Protein Synthesis Inhibitor

A protein synthesis inhibitor is a substance that stops or slows the growth or proliferation of cells by disrupting the processes that lead directly to the generation of new proteins.

While a broad interpretation of this definition could be used to describe nearly any antibiotic, in practice, it usually refers to substances that act at the ribosome level (either the ribosome itself or the translation factor), taking advantages of the major differences between prokaryotic and eukaryotic ribosome structures.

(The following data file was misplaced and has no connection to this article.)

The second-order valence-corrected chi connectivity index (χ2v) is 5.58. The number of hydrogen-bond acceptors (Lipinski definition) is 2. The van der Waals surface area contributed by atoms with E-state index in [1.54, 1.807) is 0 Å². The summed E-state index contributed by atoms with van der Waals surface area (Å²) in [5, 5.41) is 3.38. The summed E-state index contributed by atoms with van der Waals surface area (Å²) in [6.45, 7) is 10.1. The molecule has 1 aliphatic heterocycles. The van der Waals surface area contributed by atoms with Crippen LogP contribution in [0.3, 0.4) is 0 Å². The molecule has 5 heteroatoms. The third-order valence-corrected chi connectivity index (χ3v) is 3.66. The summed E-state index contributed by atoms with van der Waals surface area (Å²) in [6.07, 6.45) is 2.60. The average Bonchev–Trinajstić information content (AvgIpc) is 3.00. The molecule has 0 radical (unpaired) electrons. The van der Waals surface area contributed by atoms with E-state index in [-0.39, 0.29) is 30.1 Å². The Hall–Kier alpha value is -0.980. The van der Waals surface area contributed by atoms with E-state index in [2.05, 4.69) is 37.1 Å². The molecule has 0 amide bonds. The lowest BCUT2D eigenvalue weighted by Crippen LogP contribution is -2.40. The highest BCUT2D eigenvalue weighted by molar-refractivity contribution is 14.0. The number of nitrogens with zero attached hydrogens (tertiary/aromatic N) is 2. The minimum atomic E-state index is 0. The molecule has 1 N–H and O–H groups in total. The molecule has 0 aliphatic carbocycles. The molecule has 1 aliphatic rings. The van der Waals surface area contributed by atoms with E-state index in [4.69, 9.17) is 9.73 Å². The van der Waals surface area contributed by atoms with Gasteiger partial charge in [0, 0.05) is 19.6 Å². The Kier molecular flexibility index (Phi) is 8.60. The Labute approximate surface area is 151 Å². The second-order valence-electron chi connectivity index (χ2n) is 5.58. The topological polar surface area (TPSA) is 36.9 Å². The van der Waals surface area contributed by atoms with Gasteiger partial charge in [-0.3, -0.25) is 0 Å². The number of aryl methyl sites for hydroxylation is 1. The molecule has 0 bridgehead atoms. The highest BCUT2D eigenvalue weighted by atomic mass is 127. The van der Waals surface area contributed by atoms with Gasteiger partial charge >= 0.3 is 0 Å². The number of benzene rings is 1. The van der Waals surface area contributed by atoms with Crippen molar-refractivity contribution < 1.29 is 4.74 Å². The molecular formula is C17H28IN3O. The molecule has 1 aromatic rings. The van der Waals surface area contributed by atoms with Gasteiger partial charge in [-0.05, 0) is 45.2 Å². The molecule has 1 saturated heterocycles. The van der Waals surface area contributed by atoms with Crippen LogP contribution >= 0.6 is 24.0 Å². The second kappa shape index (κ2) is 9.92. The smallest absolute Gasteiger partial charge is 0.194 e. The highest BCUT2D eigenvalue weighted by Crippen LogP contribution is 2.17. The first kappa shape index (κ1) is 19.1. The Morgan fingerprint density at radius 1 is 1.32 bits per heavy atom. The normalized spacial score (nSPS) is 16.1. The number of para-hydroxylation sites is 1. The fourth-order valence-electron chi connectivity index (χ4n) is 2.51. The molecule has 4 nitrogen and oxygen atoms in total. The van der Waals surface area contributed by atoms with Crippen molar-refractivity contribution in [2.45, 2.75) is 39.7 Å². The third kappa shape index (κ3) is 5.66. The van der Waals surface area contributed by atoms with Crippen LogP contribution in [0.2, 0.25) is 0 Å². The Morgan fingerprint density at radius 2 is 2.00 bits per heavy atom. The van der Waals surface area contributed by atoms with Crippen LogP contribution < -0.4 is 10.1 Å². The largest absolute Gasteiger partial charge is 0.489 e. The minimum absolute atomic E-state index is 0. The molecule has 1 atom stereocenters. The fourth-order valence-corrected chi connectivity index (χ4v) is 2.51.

Toxins such as ricin also function via protein synthesis inhibition. Ricin acts at the eukaryotic 60S.

Examples:

  • Neomycin
  • Geneticin, also called G418

Read more about Protein Synthesis Inhibitor:  Mechanism, Binding Site, See Also

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